• levty 17 Nov, 2008

    King Arthur Flour Company has the little wooden bakers along with a huge variety of other baking supplies and containers. And the only flour I ever use!

  • audgepodge 10 Nov, 2008

    I love the little wooden boxes. Is there a source for these?

  • audgepodge 10 Nov, 2008

    I love the little wooden boxes. Is there a source for these?

  • janet_fortier 23 Oct, 2008

    I use cans every year at Easter when I make my Babka. I use 2 pound coffee metal coffee cans that I have saved. I grease the inside with Crisco and then put breadcrumbs in and shake them to cover the bottom and the sides. The Babka comes out great and you don't have to cut the other end of the coffee can. Then you can re-use the cans year after year.

  • jayt 8 Feb, 2008

    Martha, When I bake my Christmas Cake I always bake some in cans of different sizes to give as gifts. Everyone loves them and they get to sample my Christmas Cake. I grew up on a rural Ontario farm

  • imnthgarden 21 Dec, 2007

    RE: Poki's question -- it looks like all of these recipes call for the baker to "prepare" the pan (and/or container), as most quick bread recipe. in the case of the Rosemary Cornbread in a wooden mold, a liner is specified. Baking in a can seems odd as compared to the usual, but it is a fun effect!Definitely 'prepare' the can as per the recipe... to remove the baked quick bread from the can, "open" the other (remaining) end of the can with a can opener and simply push it out.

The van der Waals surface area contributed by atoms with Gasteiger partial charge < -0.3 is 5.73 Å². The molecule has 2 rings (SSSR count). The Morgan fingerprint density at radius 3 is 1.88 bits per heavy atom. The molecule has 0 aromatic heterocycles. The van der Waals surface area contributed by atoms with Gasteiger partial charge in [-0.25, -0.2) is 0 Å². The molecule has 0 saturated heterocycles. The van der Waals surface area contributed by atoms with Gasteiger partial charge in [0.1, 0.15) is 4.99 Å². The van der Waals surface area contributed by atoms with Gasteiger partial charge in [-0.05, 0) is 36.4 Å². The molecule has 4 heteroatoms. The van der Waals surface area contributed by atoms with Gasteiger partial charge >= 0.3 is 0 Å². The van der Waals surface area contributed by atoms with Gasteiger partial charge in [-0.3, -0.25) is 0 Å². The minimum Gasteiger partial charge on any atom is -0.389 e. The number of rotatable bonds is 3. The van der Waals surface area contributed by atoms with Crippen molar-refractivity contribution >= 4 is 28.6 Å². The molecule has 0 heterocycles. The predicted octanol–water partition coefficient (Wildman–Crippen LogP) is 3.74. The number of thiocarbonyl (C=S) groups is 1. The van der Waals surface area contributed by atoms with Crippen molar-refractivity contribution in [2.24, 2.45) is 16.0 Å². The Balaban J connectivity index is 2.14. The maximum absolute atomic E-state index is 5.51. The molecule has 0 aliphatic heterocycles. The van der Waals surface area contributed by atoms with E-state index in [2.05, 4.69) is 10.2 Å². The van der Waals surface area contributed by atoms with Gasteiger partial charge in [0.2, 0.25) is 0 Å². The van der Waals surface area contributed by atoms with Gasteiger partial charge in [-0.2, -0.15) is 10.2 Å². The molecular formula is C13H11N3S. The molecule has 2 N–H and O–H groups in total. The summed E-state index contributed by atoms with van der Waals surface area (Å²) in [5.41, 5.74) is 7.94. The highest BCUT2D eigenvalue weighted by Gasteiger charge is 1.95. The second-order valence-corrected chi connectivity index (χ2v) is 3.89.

• capowell 20 Dec, 2007

    This was a great idea. I made Kahlua muffins and instead of using muslim to wrap muffin pans I used decorated kitchen towels and wrapped around tins and bought a wood spoon and tied it horizontally across pan with the decorated wire ribbon tied across pans. Friends who received these just loved them!

  • lilsnikkys 7 Dec, 2007

    i think i can make this envelope idea for my futures x-mas gifts

  • Poki 5 Dec, 2007

    I am assuming that you will need to generously butter and flour the cans to be able to get the bread out easily?! Do you cook at the same temp and length?

  • borsheimt 5 Dec, 2007

    She uses the left over pumpkin can. I think you could use a can opener that does not leave sharp edges on the can if you are giving it as a gift. Pampered Chef has one. She makes enough pumpkin bread to fill 2 bread loaf pans. She divides the batter between 4 cans. They all come out just perfect!

  • tu1angel 4 Dec, 2007

    is this a special can that you can buy or just the regular one? (what about the edges?)

  • borsheimt 4 Dec, 2007

    My grandma makes pumpkin bread in a can and it is the best pumpkin bread I have ever had. If anyone is thinking of making bread in the can it's fantastic. The top is extremely most and the entire bread is wonderfull! I cannot wait to tell my grandma that Martha Stewart had to bake bread in a can on her website - she will be thrilled. She has been baking pumpkin bread like this for many, many years.